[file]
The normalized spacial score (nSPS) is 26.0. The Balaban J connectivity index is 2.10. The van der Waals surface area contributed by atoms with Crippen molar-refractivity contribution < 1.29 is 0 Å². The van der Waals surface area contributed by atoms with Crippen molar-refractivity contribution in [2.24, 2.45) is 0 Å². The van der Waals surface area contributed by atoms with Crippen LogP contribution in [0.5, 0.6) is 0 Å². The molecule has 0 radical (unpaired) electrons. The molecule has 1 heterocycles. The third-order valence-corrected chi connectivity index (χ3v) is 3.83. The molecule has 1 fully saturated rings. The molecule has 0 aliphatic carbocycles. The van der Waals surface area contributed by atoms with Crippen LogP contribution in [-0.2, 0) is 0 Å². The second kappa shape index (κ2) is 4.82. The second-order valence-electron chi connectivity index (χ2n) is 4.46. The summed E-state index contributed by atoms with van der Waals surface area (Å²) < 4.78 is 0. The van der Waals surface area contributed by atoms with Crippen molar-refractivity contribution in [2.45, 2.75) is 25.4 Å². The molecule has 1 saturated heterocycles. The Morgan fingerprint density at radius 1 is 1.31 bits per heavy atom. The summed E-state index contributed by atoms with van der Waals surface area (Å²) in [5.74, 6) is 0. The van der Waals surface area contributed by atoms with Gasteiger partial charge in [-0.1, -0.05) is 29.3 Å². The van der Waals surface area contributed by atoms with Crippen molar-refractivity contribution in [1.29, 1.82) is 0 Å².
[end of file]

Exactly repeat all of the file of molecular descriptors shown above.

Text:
The normalized spacial score (nSPS) is 26.0. The Balaban J connectivity index is 2.10. The van der Waals surface area contributed by atoms with Crippen molar-refractivity contribution < 1.29 is 0 Å². The van der Waals surface area contributed by atoms with Crippen molar-refractivity contribution in [2.24, 2.45) is 0 Å². The van der Waals surface area contributed by atoms with Crippen LogP contribution in [0.5, 0.6) is 0 Å². The molecule has 0 radical (unpaired) electrons. The molecule has 1 heterocycles. The third-order valence-corrected chi connectivity index (χ3v) is 3.83. The molecule has 1 fully saturated rings. The molecule has 0 aliphatic carbocycles. The van der Waals surface area contributed by atoms with Crippen LogP contribution in [-0.2, 0) is 0 Å². The second kappa shape index (κ2) is 4.82. The second-order valence-electron chi connectivity index (χ2n) is 4.46. The summed E-state index contributed by atoms with van der Waals surface area (Å²) < 4.78 is 0. The van der Waals surface area contributed by atoms with Crippen molar-refractivity contribution in [2.45, 2.75) is 25.4 Å². The molecule has 1 saturated heterocycles. The Morgan fingerprint density at radius 1 is 1.31 bits per heavy atom. The summed E-state index contributed by atoms with van der Waals surface area (Å²) in [5.74, 6) is 0. The van der Waals surface area contributed by atoms with Gasteiger partial charge in [-0.1, -0.05) is 29.3 Å². The van der Waals surface area contributed by atoms with Crippen molar-refractivity contribution in [1.29, 1.82) is 0 Å².